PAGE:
Jerry P. Clark
Primary Staff Biologist
Scott E. Hygnstrom
Extension Wildlife Damage Specialist
Fig. 1. House Finches (Carodacus mexicanus)
House finches (Carpodacus mexicanus, Fig. 1), also known as linnets, are about the same size as house sparrows. Males are brownish with a bright red breast, forehead, rump, and stripe over the eye. They also have narrow dark stripes on the flanks and belly. Females are sparrowlike, with a plain head, streaked underparts, and no eye stripe. House finches have a warbling song, frequently ending in harsh, nasal notes. Their chirp is similar to that of a house sparrow.
House finches are abundant residents throughout the western United States and Mexico. They are becoming common in the East and are spreading into the central United States. They are most numerous on the valley floors and in the foothills of California, wherever food and water are available. Though house finches are classified along with other finches as migratory nongame birds under federal law, authorities agree that they are relatively nonmigratory. In late summer they move into the higher mountains and have been observed at elevations as high as 9,800 feet (3,000 m). They are generally resident birds and most of those in valley districts spend their lives within a few miles of the place where they were hatched.
The house finch is most abundant in the warm valleys of California near cultivated lands. Human development has created extensive favorable habitat including hedgerows, field edges, and crop fields.
House finches are primarily seed eaters, and before the introduction of cultivated fruits, they probably lived largely on weed seeds. Stomach analyses by Beal in 1910 indicated that weed seeds totaled 86.2% of the diet, fruit 10.5%, animal matter 2.4%, and miscellaneous 0.8%.
House finches nest in a great variety of places. There are few areas in which they cannot find suitable nesting sites. In the southern portion of California, nesting begins in March. It extends to July in colder areas. House finches have adapted well to the presence of humans. Females will build nests in almost any sheltered spot, including eaves and building ledges. Any soft material is used, including fine twigs and grasses. Four to 5 eggs are laid and they hatch in 12 to 16 days. Age at first flight is 11 to 19 days. Two broods are commonly raised, often in the same nest.
During the nesting period, adults are widely scattered. As summer progresses, groups of young birds and a few adults band together to feed in the general area in which they were reared. These bands grow larger as additional broods of young and their parents join them. By mid-August most of the young are out of the nest and have joined neighborhood bands. These flocks move about local areas, following the developmental succession and ripening of fruits and seeds.
During late August and well into late autumn, the range of flock movement increases. By December the birds are generally settled in areas that offer favorable food and roosting shelter. They remain in their winter habitat from December until late February or early March.
House finches peck and feed on practically all deciduous fruits, berries, grains, vegetable seed, and flower seed. Damage involves feeding on ripening fruit such as apple, apricot, avocado, blackberry, cherry, fig, grape, nectarine, peach, pear, plum, prune, raspberry, and strawberry; buds of almonds, apricot, nectarine, peach, pear, plum, and prune; seeds of broccoli, lettuce, milo, and sunflower; and miscellaneous vegetable, flower, and tomato plantlets. They also detach the bracts of fruit buds and eat the buds; at blossom time they knock off flower petals and eat the embryonic fruits.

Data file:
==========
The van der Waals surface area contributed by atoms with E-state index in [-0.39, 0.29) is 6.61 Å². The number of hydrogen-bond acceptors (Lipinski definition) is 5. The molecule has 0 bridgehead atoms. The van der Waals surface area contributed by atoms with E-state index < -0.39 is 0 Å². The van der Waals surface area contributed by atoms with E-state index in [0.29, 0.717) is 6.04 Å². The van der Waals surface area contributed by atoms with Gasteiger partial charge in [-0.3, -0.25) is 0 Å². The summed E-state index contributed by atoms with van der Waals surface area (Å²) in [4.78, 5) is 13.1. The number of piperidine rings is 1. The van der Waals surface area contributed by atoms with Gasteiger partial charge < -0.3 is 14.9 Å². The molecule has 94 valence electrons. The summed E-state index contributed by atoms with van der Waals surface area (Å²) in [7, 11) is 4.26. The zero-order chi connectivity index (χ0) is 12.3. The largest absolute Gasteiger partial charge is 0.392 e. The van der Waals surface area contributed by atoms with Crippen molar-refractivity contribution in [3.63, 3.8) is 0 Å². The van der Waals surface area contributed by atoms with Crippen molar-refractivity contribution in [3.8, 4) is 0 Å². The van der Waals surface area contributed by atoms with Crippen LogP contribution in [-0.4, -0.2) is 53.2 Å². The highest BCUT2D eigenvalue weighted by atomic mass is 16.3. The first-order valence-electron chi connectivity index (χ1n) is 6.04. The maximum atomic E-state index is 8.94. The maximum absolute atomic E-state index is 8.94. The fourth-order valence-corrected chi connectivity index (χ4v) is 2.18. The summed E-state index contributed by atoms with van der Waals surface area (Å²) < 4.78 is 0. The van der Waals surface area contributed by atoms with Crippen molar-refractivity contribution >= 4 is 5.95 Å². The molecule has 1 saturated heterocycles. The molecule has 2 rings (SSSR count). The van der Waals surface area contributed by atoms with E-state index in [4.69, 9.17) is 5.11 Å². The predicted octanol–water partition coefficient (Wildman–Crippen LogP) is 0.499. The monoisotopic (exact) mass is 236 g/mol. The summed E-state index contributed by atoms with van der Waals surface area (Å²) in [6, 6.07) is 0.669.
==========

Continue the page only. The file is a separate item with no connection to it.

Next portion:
Damage occurs to ripening fruits during three periods:
3.Winter (damage to late ripening fruit by flocks of birds gathering in their winter habitat).
Debudding of fruit trees can occur in October or November but becomes most prevalent in January. A relatively small resident flock of house finches can completely debud considerable acreage because of their long period of activity. This damage is typically caused by resident local birds, wintering birds, or migratory flocks moving from one range to another.
House finches are classified as migratory nongame birds in the Code of Federal Regulations. Depredation permits are required from the US Fish and Wildlife Service before any control activities can be initiated. They may be controlled in California under general supervision of the county agricultural commissioner.
Install protective plastic netting (1/2-inch [1.25-cm] mesh) to protect crops such as blueberries, bushberries, and strawberries. Although costly, this approach has been very effective at reducing damage.
Remove large brush piles, stacks of irrigation pipe, and piles of boxes to eliminate nesting and resting areas for house finches.
Frightening devices in general have little practical value in protecting crops from house finches. Good results have been reported in the use of Av-Alarm® and gas cannons mounted above the crop and moved frequently. Flags, dangling papers, aluminum foil, and scarecrows have little value as methods of crop protection.
Avitrol® Mixed Grain (0.5%) is a toxic chemical that produces flock-alarming reactions in birds that ingest a sufficient quantity. It is currently registered in California to control house finches in grape vineyards. Six-to 8-foot (1.8- to 2.4-m) V-shaped troughs should be placed 1 to 3 feet (30 to 90 cm) above the vines. Begin prebaiting with untreated bait (one part Dwarf Essex rape seed and three parts canary grass seed) when 50 or more house finches are feeding in the vineyard. Prebait each morning for several days until maximum feeding activity is achieved.